We must ensure we are prepared financially, have a more efficient evacuation plan in place to get residents out quickly and safely, and establish better coordination among local, state and federal agencies in response to a disaster.
Ultimately, being prepared is the best defense against the storm.
PLAN AHEAD FOR WILDFIRE SAFETY
During the summer and fall months, Floridians will spend more time outdoors enjoying the state’s beautiful natural resources. So it’s important to remember that Florida’s natural areas are as vulnerable as they are beautiful.
Wildfires often begin unnoticed – a match thrown into the brush, a spark from a hot car engine, a lightning strike, a neglected campfire. Fires can spread quickly, igniting brush, trees, and homes. Weather, topography and fuel are the three components that affect the likelihood of a fire starting. Clearing out the fuels – living vegetation and dead plant material -- can help reduce the wildfire threat.
Be aware of the potential
hazard around you before wildfire strikes. Plan what to do and where to go if
wildfires threaten your area, because during
a wildfire time is crucial and resources are limited.
Knowing what to do will
and your family safety, security and peace of mind.
BEFORE WILDFIRE THREATENS
CREATE A FAMILY DISASTER PLAN
Wildfire and other types of disasters -- hurricane, flood, tornado or hazardous materials spill -- can strike quickly and without warning. You can cope with disaster by preparing in advance and working together.
Create a disaster plan and meet regularly with your family to practice your home escape plan.
MORE CHARGES FILED AGAINST FORMER ORLANDO INSURANCE AGENT
Investigators are asking for additional victims to come forward
Following charges last July of grand theft and scheme to defraud, a former Orlando insurance agent has been arrested a second time for allegedly misappropriating workers’ compensation premiums paid by area businesses. The new charges also stem from the previous investigation.
“Workers’ compensation fraud is a major contributor in the rise of premium
costs to small businesses,” said Chief Financial Officer Tom Gallagher, who
oversees the Department of Financial Services. “We will continue to aggressively
investigate instances of fraud and abuse of the workers’ compensation system.”
Investigators with the department’s Division of Insurance Fraud say Beverly Jean Phillips, 62, of 2818 Geoffrey Dr., failed to forward nearly $40,000 in workers’ compensation premiums paid to her by 13 local businesses. Phillips allegedly issued false certificates of coverage to the employers, potentially leaving employees without protection in the event of an on-the-job injury. Phillips was charged with 13 counts of grand theft and one count of scheme to defraud. She was arrested this week and booked into the Orange County jail.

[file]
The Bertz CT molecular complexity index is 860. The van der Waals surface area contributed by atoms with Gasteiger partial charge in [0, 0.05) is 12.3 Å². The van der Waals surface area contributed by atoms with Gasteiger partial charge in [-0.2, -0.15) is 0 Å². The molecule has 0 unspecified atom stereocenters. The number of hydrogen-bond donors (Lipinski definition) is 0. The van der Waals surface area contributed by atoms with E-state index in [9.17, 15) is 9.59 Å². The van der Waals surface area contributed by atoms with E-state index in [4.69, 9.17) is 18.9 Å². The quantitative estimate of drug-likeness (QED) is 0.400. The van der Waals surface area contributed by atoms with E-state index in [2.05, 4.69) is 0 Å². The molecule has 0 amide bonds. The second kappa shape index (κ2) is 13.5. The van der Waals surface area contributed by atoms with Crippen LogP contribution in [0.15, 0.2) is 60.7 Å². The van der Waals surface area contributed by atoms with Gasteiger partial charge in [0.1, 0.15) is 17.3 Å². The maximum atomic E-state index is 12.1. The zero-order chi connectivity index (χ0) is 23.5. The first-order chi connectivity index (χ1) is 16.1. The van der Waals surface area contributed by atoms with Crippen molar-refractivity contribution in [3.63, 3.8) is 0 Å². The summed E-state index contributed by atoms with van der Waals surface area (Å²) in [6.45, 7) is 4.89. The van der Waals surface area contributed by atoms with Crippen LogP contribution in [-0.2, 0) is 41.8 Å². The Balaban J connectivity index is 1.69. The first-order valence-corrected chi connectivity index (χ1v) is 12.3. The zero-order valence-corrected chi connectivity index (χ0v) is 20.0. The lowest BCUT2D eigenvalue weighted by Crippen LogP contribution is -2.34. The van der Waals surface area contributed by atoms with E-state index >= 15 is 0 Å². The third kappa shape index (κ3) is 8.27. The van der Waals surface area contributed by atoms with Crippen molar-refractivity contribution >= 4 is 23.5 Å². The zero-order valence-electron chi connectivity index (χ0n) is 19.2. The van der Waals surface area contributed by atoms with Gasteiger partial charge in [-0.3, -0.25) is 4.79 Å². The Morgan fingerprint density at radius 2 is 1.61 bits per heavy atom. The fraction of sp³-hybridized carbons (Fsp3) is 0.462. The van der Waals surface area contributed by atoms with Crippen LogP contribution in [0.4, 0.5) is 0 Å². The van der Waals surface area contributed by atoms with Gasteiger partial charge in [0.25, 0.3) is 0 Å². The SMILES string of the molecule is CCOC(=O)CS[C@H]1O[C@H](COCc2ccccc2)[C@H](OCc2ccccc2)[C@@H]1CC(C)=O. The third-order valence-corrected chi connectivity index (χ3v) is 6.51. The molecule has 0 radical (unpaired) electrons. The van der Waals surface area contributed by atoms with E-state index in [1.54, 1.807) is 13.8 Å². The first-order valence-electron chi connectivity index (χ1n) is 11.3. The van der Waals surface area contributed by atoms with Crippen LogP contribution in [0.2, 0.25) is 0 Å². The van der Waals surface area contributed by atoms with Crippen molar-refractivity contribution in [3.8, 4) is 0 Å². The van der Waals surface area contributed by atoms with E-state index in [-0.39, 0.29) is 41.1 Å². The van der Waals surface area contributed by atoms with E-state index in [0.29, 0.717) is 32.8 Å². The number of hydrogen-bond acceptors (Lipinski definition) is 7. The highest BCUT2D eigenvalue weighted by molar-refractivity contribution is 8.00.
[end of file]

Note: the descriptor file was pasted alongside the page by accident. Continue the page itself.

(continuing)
The department is searching for additional victims who may have been defrauded by Phillips. Individuals with information related to this case should call the department’s toll-free insurance fraud hotline at 1-800-378-0445 or the Orlando Field Office at 407-835- 4400.
The charges follow Phillip’s arrest last July on similar charges. In September, she pleaded guilty to grand theft and was sentenced to three years of probation and community service. The department subsequently revoked her insurance license.
The Department of Financial Services, Division of Insurance Fraud, investigates fraud in all types of insurance, including health, life, auto, property and workers’ compensation. Anyone with information about this case or other possible insurance fraud activity should call the department’s fraud hotline at 1-800-378-0445. A reward of up to $25,000 is offered for information leading to a conviction.
LOCAL BUSINESS OWNER CONVICTED ON FEDERAL CHARGES
Florida Department of Financial Services assisted FBI in investigation
A former Pensacola resident and owner of a medical consulting business has been convicted of mail and wire fraud for her role in an insurance fraud scheme. Lawanda Nall, 39, was convicted on 10 separate counts and awaits sentencing in August.
Investigators with the FBI and the department’s Division of Insurance Fraud were alerted by State Farm Insurance Company to a suspicious claim for business and personal losses and business interruption due to a burglary of Caom Enterprises, owned by Nall and located at 7410 N. Palafox St. Nall filed claims via U.S. Mail totaling more than $370,000.
During the investigation, it was revealed that Nall staged the break-in and stored the missing items in a rental storage unit in Alabama under a relative’s name.
The Escambia County Sheriff’s Office also assisted in the investigation.
The Department of Financial Services, Division of Insurance Fraud, investigates various forms of fraud in insurance, including health, life, auto, property and workers’ compensation insurance. Anyone with information about this case or another possible fraud scheme should call the department’s Fraud Hotline at 1-800-378-0445. A reward of up to $25,000 may be offered for information leading to an arrest and conviction.